Yesterday I have tackled a very interesting sausage making project: mortadella. I intended to get as close as possible to the original specifications for Mortadella Bologna IGP, the “proper one”.
Here are the crucial points:
- Total fat content ca. 30%, at least 15% as cubes.
- Mortadella is not an emulsified sausage. The meat is not chopped with a rotary blade but ground as finely as possible with a meat grinder. The legal maximum is 0.9 mm which is impossible to reach with standard meat grinders.
- No additional liquid is added.
- The sausage is baked in the ofen at 75 degrees to an internal temperature of 70 degrees.
On Youtube there are a number of interesting videos about mortadella production. Most are in Italian, but even without speaking the language you can learn quite a bit from them. The meat grinders they use are multi-step monsters, most producers are grinding the meat down to 0.8 mm.
On the web you can find quite a few mortadella receipes, but pretty much all of them use a meat chopper (or a food processor with rotary blade) and/or ingredients that are not compliant with the Mortadella Bologna IGP regulations. So I have tried to make my version as authentic as possible.
Interestingly enough many good mortadellas use pig tripe as an ingredient, and historically this sausage has been invented as a means to use scrap parts of meat. Unfortunately I have not found any indication of the amount needed, and the promotional videos only ever emphasisze the high quality ot the meat that is used. It obviously is avoided to mention the lowly tripe. I finally decided not to use it because I had no idea how much to use, but the amount probably is not very large.
My mortadella uses neither peppercorns nor pistachios because I don’t like “foreign bodies” in my sausage at all. There are a number of IGP mortadellas that don’t use them either, so I certainly don’t commit blasphemy here.
Ingredients per kg:
- 750 g pork butt or shoulder
- 100 + 150 g raw pork fat
- 17 g nitrite curing salt 0,5%, 3 g table salt (this relates to 20 g curing salt per kg meat without fat cubes)
- 2 g pepper
- 0,5 g mace
- 0,5 g ground coriander
- 1/2 garlic clove
The sausage can be filled into a pig bladder, or other natural or synthetic casings. You should pick a casing whose diameter is as large as possible.
Special equipment needed:
- Meat grinder with 4 mm und 2 mm discs
- Sausage stuffer
- Meat thermometer
If required, soak the casing in water. Cut the meat and 100 grams of the fat into cubes suitable for your meat grinder and put them into the freezer untl they have just started to freeze over. If possible also freeze the head of your meat grinder.
Dice the remaining fat into cubes of roughly 1 cm size, they can well be irregular to make the cross section of the sausage look more interesting. Bring some water to a boil in a pot and shortly blanch the fat cubes, then drain and cool them.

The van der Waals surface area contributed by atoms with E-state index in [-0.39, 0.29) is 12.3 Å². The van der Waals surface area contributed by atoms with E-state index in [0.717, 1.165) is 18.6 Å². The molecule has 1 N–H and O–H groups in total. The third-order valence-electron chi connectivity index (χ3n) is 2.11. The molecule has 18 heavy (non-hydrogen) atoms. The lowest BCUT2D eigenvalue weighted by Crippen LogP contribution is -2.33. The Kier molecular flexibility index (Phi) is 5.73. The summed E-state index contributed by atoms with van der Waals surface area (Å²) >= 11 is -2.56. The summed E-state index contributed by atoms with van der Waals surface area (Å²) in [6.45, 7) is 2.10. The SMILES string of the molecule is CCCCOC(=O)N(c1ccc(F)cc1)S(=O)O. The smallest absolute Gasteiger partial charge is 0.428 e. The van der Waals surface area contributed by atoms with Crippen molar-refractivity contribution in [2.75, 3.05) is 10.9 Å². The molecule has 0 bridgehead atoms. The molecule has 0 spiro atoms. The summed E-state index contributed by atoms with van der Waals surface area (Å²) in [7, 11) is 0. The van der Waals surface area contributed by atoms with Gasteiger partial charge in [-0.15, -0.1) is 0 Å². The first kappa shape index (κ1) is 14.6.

Preheat the oven to 75 degrees, this needs to be checked with a thermomoeter because many ovens are poorly calibrated, especially in the lower temperature range.
Now grind the meat with the coarse grain disc and immediatlely put it into the freezer again. Clean the meat grinder and also freeze it again. Then grind the meat with the fine grain disc.
Add the fat cubes and the spices and thoroughly knead for a few minutes, preferrably using a food processor.
Because of the low water and fat content the resulting paste is very compact and stable. It needs to be very viscous and sticky.
Now you can fill the paste into your casing. I worked with 2 kg of meat and used a 25 to 30 cm pig bladder. I managed to fill it with 1700 g. The rest was filled into ramequins.
I am not very experienced in tying sausage and I did not succeed in properly closing the bladder with a thread because it kept sliding off. Traditionally mortadella is cooked bound and hanging. Because of the low temperature of 75 degrees the sausage will a almost not deform at all, so I simply folded back the top. This also allowed me to insert the meat thermoter without damage to the casing for checking the temperature.
Everything was refrigerated overnight, then the moment of cutting came. First the “Mortadella Loaf:”
There was a little bit of rendered lard and jelly in the ramequins but if did look quite alright. And now the proper mortadella:
Overall the mortadella turned out quite fine. In my attempt I had used an entire clove of garlic per kg of meat, but this turned out to be too much, the garlic was a bit too dominant. I have adapted the recipe accordingly. The colour is a bit on the dark side but still alright. It should be possible to use a bit less curing salt. The 2 mm grain is noticeable when compared to an original mortadella, but the sausage is compact and keeping its shape nicely, also the fat cubes don’t fall out right away.